“Justice, justice shall you pursue”
The Torah commands us to behave justly. It’s not enough to follow the strict letter of the law if that would lead to an injustice.
I was at the site of the unrecognized Bedouin village of El Arakib today. The Jewish National Fund and the State of Israel have done everything they can to completely wipe out any trace that this village ever existed.
It’s a bit of a complicated story: in 1906 one Bedouin tribe bought the land from another Bedouin tribe, using the type of land documentation that was common among the Bedouins, but not necessarily following the letter of Ottoman law. They have a cemetery there with graves going back to 1914, showing how long their families have lived there. For several generations, the people lived there, raising sheep, tending olives, living a typical Bedouin existence. Fast forward nearly 50 years: the State of Israel in 1953 told the residents that they needed to leave for six months, for a military exercise. Six months later, they still can’t go back. The state tries to resettle all the Bedouin in towns, like Rahat, and take over their traditional lands for other purposes. Many Bedouin prefer their traditional life. In the late 90s, the families that owned the land in El Arakib moved back, into stone houses, and lived there for a number of years. Now the JNF wants the land to plant trees, the residents were kicked out, their village was destroyed, their trees, etc., were removed. So they keep going back and setting up new homes – glorified tents basically, but a place to stay. And the government keeps coming back and destroying it. 17 times so far. But these people are not ready to give up.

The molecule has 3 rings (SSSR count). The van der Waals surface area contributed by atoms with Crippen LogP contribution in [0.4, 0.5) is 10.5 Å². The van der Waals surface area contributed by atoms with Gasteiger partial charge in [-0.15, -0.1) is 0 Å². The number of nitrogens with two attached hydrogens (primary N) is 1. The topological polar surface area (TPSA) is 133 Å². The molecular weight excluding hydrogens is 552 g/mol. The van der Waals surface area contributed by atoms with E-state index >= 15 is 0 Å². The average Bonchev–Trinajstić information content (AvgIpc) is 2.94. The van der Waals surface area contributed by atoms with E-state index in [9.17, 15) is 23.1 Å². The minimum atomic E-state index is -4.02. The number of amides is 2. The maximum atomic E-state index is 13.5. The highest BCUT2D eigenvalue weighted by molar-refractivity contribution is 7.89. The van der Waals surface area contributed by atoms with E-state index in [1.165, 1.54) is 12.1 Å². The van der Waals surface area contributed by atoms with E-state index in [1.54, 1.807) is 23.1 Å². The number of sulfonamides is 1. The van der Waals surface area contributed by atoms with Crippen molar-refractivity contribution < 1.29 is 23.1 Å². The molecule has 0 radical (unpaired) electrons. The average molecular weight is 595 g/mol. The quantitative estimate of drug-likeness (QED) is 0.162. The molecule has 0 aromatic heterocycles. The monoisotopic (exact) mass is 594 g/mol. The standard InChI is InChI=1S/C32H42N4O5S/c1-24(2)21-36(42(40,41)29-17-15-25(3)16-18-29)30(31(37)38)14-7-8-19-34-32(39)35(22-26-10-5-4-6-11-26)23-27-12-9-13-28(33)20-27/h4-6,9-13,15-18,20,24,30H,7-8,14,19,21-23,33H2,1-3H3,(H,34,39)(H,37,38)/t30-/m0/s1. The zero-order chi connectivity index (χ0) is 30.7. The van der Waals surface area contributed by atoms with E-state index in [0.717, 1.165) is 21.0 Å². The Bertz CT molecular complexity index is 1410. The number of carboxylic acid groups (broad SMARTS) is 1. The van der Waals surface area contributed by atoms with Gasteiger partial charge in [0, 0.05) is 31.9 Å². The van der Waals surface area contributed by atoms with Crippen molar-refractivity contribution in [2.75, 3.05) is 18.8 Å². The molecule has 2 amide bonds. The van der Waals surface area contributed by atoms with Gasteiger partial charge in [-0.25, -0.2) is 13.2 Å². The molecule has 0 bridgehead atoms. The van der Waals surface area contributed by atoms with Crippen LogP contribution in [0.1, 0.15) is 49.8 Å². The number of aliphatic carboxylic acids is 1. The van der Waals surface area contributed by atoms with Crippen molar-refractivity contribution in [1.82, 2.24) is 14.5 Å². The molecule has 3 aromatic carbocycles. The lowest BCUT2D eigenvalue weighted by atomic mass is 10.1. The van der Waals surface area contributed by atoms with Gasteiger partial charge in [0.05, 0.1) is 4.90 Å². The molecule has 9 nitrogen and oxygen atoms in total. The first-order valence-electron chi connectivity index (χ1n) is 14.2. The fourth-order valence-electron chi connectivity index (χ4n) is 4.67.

In this week’s Torah portion we read the story of the Golden Calf – the people of Israel worship a golden statue instead of worshipping God. God and Moses get very angry: thousands of people die in a horrible plague. God doesn’t like it when we worship something other than God.
When does attachment to the land become idol worship? When we put land above God, above Torah, and above the values that we learn from God and Torah. What does God want: more trees planted by Jews on land controlled by Jews, or justice, righteousness, and peace between His children? I have no doubt what the answer is: justice and peace is more important than who lays claim to which piece of land. There is lots of land for us to share.
Which is exactly what the sheikh told us after our interfaith prayer this afternoon. He doesn’t have anything against Jews or Israelis – he doesn’t mind sharing with us. There’s plenty of land for everyone.
Now why can’t everyone think that way?
PS: you can read more details about El Arakib here.